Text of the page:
The Pedal Forward Blog

14 April 2016

Sustainable housing proves attractive for off-gridders

As consumers become increasingly aware of their environmental impact, many are taking the necessary steps to live a more sustainable lifestyle. This recent trend has produced an extremely large market and has caused a large demand for sustainable housing options.

While tiny homes have been around for decades, the tiny house movement has been increasing in popularity over the past few years. Tiny house communities are popping up all over the United States, giving eco-friendly residents a place to live with fellow-minded tiny homeowners. Portland currently has several tiny home communities, both for short and long-term visits. The reasons behind tiny home ownership may vary. Some use them for travel; some to save money; some due to the environmentally friendly approach many tiny-home designers use.

source: OffGidHub.com

source: OffGidHub.com

“Our concern was that the way we were living was becoming too much… too much money, too much space and too much of an impact on the environment. We want to be free of our financial restrictions and free of the negative effects our “normal” life was causing. We decided to live in a smaller home that runs primarily off of propane and solar panels. Our ultimate goal is to be fully sustainable off of the land to decrease our carbon footprint,” says tiny-homeowner, Jessica Hodge.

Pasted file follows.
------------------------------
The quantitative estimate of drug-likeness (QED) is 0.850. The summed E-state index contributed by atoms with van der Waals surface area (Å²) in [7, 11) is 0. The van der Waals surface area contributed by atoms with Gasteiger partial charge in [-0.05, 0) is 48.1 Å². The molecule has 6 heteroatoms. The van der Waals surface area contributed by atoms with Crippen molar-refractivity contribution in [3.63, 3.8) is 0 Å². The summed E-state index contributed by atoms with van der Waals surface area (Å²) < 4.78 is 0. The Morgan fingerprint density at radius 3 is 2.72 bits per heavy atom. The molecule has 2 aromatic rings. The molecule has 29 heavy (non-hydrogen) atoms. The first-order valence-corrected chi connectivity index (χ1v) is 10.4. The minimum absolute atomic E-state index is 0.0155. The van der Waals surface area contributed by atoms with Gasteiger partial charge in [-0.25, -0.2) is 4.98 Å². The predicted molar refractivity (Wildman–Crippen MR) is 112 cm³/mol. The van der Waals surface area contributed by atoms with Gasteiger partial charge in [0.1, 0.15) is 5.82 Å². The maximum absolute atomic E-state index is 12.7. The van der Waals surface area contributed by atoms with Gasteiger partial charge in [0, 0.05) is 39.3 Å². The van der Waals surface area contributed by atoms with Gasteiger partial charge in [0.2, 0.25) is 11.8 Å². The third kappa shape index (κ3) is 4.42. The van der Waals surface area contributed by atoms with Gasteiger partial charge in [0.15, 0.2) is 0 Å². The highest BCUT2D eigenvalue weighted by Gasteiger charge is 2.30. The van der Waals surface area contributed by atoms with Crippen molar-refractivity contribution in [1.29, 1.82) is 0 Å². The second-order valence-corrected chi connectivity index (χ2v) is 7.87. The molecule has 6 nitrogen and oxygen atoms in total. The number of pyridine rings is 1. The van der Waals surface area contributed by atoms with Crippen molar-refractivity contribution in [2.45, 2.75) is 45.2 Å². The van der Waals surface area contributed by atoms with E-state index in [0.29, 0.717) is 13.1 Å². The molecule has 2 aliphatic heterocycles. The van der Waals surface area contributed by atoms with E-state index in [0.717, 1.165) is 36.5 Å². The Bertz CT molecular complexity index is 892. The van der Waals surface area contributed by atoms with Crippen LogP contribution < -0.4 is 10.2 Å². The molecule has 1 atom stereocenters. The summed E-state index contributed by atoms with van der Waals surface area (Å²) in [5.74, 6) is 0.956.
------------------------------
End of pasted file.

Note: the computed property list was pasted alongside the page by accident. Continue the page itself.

This tiny house movement is a big step towards many American’s dream of living “off the grid.” Earthship Biotecture takes this dream and makes it a genuine reality. Earthships are self-sustainable homes made of natural and recycled materials. These homes are essentially ready for any “off-gridders,” allowing users to live of the land through means of solar energy and rainwater collection. Every design aspect of these homes focuses on living independently from public utilities and fossil fuels.

source: Earthship.com

source: Earthship.com

Based out of New Mexico, founder Michael Reynolds defines Earthship by six principles: thermal/solar heating and cooling, solar and wind electricity, contained sewage treatment, built with natural and recycled materials, water harvesting, and food production. These homes provide everything a human needs to live independently of others, all at prices comparable to average U.S. city homes. Whether you get one to be more environmentally friendly or survive post-apocalypse is up to you.

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